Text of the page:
The Ins and Outs of Proper Walking

Everyone has their own unique stride, but there are certain things you can do to make sure that yours is optimizing your performance and preventing injury. Paying attention to the way you walk can take some effort, but it’s well worth the time – and we’ve laid out all the steps you need to take!

Here are some guided steps for adjusting your posture, arms, and legs to make sure your gait is straight.

Hiker Water

Posture, Neck, and Head

First things first, let’s talk about posture. This is (arguably) the most important part of walking technique, as your spine and hips orient your steps and provide stability for all your muscles.


Finding your standing posture is the key to good walking posture. To find a straight, active posture, follow these steps:

  1. Stand with your feet about shoulder width apart, pushing your weight into the balls of your feet
  2. Let your arms dangle naturally at your sides
  3. Looking straight forward, extend your back and stand tall. Do not arch your lower back extensively
  4. Roll your shoulders back until your shoulders drop slightly down and back
  5. Actively engage your abdominal muscles by pulling in at your stomach

Once you find your standing posture, you can adapt it to walking – always keep your spine straight and tall, shoulders back, and head facing forward. Engaging the abdominal muscles helps stabilize the spine and hips.

Hiker Posture

Keeping good posture can be hard to do, especially for those who are used to the daily slouch. However, good posture makes all the other pieces of your walking technique possible – so practice until it becomes more natural and correct yourself when you find yourself slacking.


There are several problems people encounter when they try to work on their walking posture. If you find that your back, neck, shoulders, or hips are hurting after a walk, check for these common mistakes!

  • Looking down. It’s natural when we walk to look at the world around us – especially when our travels bring us to beautiful natural destinations. However, sometimes we end up staring at our feet or the dirt in front of us, and this can throw our whole body out of whack. If you catch yourself staring down with a bent neck or leaning forward as you walk, look up! Focus your attention straight ahead of you until straight posture becomes comfortable again.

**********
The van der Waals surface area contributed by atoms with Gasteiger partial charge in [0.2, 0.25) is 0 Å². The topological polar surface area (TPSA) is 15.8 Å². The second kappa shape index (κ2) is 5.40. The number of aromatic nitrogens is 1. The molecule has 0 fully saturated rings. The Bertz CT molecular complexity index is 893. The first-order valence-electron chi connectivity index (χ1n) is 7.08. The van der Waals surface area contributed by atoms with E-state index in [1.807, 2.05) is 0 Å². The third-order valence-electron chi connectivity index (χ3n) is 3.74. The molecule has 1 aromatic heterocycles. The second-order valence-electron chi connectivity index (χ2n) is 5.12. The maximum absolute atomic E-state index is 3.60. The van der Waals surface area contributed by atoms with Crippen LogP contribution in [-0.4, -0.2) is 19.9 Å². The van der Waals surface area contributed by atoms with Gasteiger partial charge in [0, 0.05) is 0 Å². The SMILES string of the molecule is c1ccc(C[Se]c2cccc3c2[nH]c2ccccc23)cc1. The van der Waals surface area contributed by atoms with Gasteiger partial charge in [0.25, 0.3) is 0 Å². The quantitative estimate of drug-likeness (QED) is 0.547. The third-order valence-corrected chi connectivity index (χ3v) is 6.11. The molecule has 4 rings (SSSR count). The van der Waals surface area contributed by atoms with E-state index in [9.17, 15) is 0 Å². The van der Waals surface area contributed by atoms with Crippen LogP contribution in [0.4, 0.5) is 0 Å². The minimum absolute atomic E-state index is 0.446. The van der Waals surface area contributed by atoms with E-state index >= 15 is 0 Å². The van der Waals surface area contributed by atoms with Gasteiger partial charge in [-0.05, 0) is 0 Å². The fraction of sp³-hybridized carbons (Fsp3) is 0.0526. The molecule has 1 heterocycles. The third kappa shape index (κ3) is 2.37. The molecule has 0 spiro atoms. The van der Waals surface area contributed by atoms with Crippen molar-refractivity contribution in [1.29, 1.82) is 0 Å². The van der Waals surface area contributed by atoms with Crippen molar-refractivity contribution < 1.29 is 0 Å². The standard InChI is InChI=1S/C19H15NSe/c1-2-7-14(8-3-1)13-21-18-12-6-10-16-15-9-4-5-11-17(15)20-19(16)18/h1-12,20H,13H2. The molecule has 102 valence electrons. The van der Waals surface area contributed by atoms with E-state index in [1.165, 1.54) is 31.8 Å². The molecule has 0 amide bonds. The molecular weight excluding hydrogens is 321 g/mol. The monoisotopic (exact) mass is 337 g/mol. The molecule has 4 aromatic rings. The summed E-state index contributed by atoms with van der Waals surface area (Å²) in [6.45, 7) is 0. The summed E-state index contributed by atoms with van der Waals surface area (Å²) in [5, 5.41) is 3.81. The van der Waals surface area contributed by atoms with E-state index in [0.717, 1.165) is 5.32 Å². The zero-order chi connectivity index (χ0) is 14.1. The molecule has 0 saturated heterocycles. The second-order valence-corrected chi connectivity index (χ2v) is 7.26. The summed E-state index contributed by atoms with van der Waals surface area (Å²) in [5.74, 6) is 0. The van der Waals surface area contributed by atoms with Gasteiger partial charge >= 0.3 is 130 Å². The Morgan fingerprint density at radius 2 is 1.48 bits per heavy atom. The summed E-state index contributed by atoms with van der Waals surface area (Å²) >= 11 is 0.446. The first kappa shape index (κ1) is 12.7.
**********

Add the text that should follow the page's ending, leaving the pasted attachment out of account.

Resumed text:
• Leaning back. This is another common trap for would-be proper walkers. If you overcorrect with the whole looking down thing, or you haven’t mastered the perfect posture yet, you may find yourself leaning back or over-arching your lower back as you walk. This lean-back can cause some serious pain, and if you find yourself defaulting to it, focus your energy on engaging your abdominal muscles. Ab strengthening activities, like crunches, can help strengthen your core and prevent leaning.

Hiker Looking Down

Arms and Natural Swing

Next up is the category we share with awkward school dances – just what to do with those arms! Using your natural arm swing is essential to adding power to your step and lessening strain on your legs, and overthinkage can lead to awkward arm movements. However, it’s important to take a look at the way you use your arms and make sure that they’re helping you – not hurting.


The trick with arm swinging is largely to simply go with the flow. However, there are a few things to keep in mind when you let it all go:

  • Bend your elbows at a 90˚ angle
  • Keep your hands semi-relaxed, like you’re grabbing a potato chip with your fingers and trying not to crush it
  • Swing each arm back and forth with its opposite leg
  • Keep your arms parallel to each other and to your path, allowing your elbows to stay close to your body

Hiker Bended Arms

Practice swinging arms with these guidelines.